Albert is worried. He just learned that his company will be merging with a competitor, which means hundreds of new colleagues. His first thought went to his department: Will the team’s composition remain intact? How will processes be affected, and will the team struggle to accept new leadership yet again? Will they even get along with the new people, and what happens if they don’t?
Albert mulls over these questions on the train ride home, anxious to discuss the situation with his wife, and already planning to look for other opportunities online — just to be on the safe side.
Albert’s situation is hardly unique. According to industry reports, over 90% of organizations are planning to restructure their operations — often in an effort to maintain prominence in the marketplace. Unfortunately, silos in HR and a general lack of people strategies can hamper these efforts and prohibit employees from feeling like they can thrive through change.
All of which raises the question: Why is change so hard? And, relatedly, how can we better prepare ourselves for it?
Why change challenges our brains
Conventional wisdom tells us that we can convince people to be more flexible and less risk-averse. Just tell them to “get on with it” and “stop complaining,” right? But nothing is ever that simple, especially when we are trying to understand how change impacts our brains.
Here’s what’s going on: Our brains have evolved to really like certainty, which stems from our basic drive to survive. We have evolved to predict and control our circumstances because doing so optimizes are the ability to live. When we experience change, our brains can interpret it as a “threat” or as a “challenge” (see figure below).
- When we perceive change as a threat it can lead to distress because we experience the demands posed by our environment to be too taxing, and we feel we are being forced to go beyond our limits or capacity to cope.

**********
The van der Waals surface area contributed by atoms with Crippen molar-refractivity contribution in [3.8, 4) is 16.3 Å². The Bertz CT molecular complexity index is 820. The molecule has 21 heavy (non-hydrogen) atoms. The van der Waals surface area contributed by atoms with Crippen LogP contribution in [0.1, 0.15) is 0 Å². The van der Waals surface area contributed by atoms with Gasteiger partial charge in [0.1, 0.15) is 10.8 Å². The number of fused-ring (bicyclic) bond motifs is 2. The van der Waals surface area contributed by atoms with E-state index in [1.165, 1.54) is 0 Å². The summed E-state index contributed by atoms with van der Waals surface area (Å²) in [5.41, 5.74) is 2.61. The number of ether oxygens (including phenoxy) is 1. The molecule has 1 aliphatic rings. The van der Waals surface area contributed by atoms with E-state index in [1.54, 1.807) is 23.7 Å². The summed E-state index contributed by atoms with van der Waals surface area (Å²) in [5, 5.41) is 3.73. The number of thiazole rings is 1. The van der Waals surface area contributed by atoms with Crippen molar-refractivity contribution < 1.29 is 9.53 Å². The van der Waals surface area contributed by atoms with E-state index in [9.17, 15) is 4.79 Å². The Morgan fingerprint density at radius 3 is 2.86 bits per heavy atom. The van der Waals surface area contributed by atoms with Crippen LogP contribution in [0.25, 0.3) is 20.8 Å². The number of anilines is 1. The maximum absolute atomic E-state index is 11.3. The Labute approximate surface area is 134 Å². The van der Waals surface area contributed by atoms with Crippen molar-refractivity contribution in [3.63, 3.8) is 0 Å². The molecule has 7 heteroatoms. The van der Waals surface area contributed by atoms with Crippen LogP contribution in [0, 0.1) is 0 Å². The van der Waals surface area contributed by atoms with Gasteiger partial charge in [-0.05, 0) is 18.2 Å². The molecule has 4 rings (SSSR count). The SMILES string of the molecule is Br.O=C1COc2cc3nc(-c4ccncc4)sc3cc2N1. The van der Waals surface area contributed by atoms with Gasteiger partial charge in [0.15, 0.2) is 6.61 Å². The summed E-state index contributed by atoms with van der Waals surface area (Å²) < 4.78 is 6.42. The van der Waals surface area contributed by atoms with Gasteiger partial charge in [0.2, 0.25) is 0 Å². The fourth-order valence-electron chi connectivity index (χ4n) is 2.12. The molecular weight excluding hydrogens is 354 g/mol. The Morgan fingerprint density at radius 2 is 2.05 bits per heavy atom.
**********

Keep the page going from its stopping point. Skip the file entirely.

This is when we experience detrimental effects, or distress. Our hearts beat faster, and vascular resistance makes it harder to push blood through our circulatory system. In other words, our physiological resources are not efficiently mobilized.
We also are likely to experience negative emotions like feeling anxious or frustrated. Thoughts like “I can’t do that” go through our minds, causing us to feel stuck in the current situation without an apparent solution.
- However, when we experience change as a challenge, for example, as an interesting opportunity to learn or do something new, this is when we are more likely to experience eustress because the new environmental demands seem within our abilities and limits.
During eustress, our bodies also respond efficiently. Our hearts still beat faster, but now with a decrease in vascular resistance, meaning blood can flow throughout the circulatory system with greater ease. We either feel more positive or at the very least, less bad in the face of the change we are experiencing.
The bottom line: Whether you perceive significant change moments in your life as a threat or as a challenge greatly alters your emotional, physical, and mental experiences.